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Deliveroo Shoots for £5 Billion Valuation as Workers Take Gig Economy Juggernauts to Court

Deliveroo announced plans to go public on the London Stock Exchange a week after a Supreme Court ruling that could irreversibly change its business model

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Deliveroo’s new restaurant delivery service fee could bank the London company £11 million a year Ben McMahon/Eater London

Deliveroo’s restaurant delivery juggernaut is in line for a £5 billion initial public offering (IPO), whose float date is expected to be early April 2021. Founder Will Shu announced this week that it will float on the London Stock Exchange, with the company revealing that while its transactions rose 64 percent in 2020 to £4.1 billion, its losses dropped only 29 percent, from £317 million to £223 million. It’s floated the idea of a float since 2017.

In the U.K., Deliveroo claimed that the early days of the coronavirus pandemic were a mortal threat to its survival — and that only a £442 million cash injection from the shiny head of Jeff Bezos’ Amazon. The Competition and Markets Authority (CMA) decision to provisionally approve the funding from April 2020 — less than one year ago — stated that Deliveroo “recently informed the CMA that the impact of the coronavirus pandemic on its business meant that it would fail financially and exit the market without the Amazon investment.” Amazon’s funding was approved in summer 2020 — by which time restaurants were in the midst of a reopening frenzy and delivery was firmly on the up.

The initial approval was predicated on the fact that its collapse would shrink the food delivery market, worth £8.5 billion in 2019, and thus make it less competitive. While revenues did drop from the initial shock of national lockdown in March 2020, going from on the verge of “exiting the market” to a £5 billion float in twelve months is a prodigious reversal of fortune that casts the continuation of a global pandemic as the cerulean kangaroo’s deus ex machina.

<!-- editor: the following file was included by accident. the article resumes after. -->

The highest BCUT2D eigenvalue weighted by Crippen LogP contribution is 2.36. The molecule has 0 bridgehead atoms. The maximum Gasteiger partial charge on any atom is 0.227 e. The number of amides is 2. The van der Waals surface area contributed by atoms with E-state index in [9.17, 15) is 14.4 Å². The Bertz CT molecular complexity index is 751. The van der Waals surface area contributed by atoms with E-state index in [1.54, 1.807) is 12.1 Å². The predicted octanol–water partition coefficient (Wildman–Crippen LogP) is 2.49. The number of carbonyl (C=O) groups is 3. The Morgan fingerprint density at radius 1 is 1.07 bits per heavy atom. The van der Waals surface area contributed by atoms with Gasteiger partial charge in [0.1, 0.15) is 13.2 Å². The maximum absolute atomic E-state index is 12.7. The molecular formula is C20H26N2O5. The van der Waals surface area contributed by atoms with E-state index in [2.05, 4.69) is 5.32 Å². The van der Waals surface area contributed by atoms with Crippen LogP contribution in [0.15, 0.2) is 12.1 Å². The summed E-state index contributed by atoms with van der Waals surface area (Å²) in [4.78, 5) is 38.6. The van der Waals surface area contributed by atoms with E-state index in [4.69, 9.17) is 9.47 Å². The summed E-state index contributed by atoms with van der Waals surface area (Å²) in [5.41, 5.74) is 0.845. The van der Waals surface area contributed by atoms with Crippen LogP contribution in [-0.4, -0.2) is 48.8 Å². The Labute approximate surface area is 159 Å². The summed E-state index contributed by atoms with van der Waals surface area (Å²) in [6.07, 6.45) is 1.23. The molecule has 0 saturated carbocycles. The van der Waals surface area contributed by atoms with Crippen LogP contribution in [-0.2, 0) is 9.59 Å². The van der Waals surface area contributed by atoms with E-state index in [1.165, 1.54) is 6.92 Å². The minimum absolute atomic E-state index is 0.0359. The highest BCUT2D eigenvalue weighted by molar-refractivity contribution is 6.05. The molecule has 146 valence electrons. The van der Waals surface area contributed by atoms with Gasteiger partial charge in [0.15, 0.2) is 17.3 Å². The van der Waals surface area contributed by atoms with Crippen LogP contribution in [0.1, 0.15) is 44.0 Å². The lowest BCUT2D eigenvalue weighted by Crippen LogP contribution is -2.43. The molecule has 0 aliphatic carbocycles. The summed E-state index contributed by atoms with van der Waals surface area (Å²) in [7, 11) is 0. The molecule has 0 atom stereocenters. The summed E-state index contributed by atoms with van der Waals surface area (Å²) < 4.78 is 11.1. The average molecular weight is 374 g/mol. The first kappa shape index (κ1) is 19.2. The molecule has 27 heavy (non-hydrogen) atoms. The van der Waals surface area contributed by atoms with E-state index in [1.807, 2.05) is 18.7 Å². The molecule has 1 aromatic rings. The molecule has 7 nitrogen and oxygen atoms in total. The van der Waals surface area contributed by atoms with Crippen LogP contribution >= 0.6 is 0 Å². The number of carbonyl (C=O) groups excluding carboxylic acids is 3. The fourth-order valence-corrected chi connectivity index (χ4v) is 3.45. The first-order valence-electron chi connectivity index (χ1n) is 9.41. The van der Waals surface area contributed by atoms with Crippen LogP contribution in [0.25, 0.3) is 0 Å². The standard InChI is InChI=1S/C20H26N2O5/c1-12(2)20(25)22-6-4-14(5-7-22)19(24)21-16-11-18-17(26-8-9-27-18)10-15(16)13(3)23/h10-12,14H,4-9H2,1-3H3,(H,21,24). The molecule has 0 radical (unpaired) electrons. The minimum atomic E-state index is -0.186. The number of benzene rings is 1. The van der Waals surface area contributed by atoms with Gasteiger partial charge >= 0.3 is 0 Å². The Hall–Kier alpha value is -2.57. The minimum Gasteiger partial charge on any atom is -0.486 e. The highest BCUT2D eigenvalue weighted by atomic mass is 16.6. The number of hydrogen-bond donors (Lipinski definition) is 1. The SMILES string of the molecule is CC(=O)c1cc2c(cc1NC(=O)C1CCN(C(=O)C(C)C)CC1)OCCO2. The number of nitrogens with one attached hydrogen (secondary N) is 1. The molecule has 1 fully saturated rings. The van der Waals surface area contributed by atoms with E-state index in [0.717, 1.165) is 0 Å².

It has also spent time positioning itself as a friend to restaurants throughout the last twelve months. Shu opined that “restaurants are hurting” in summer 2020 while noting that COVID-19 had accelerated the customer behaviour his business relies on by “one to three years.” Deliveroo even pressured chancellor Rishi Sunak to reprise Eat Out to Help Out, which applied only to dine-in service — a restaurant that closes permanently is not a restaurant in need of a delivery app.

With the float comes further sweeteners: a fund of up to £10,000 bonuses per rider, which the Independent Workers’ Union of Great Britain (IWGB) has labelled an “apology fund” for workers who aren’t guaranteed a minimum wage or holiday. Existing customers can buy up to £1,000 of shares each, but the structure of the deal — known as “dual class” — means that chief executive Will Shu’s shares are worth twenty votes each to joe public’s one. Focussing on the company’s British roots has earned plaudits from the chancellor, whose commentary might lead to questions on just how close Deliveroo is to Westminster, and to a government which employed the delivery company’s former head of communications as press secretary to the prime minister until the start of the pandemic, and whose regulation policies will shape its future.

The coronavirus pandemic has by and large stalled, stifled, and closed restaurants where it has accelerated and emboldened the delivery companies that rely first on their existence and second on stealing their direct customers. In the roiling U.S. delivery wars between Seamless, Doordash, and Grubhub, growth came hand-in-hand with necessary scrutiny. As Grubhub signed up more and more restaurants, it faced more and more lawsuits for spurious fees and parasitically listing restaurants without their permission. As more and more people ordered delivery, more and more state legislatures capped commission fees to protect restaurants.

Deliveroo is announcing the float, which values a loss-making company in the billions, a week after the Supreme Court upheld a ruling that forces Uber to classify its drivers as workers, not self-employed contractors. Deliveroo workers that ferry the food that has taken it to this float — alongside its technology — currently have no such rights. The gig economy cuts two ways.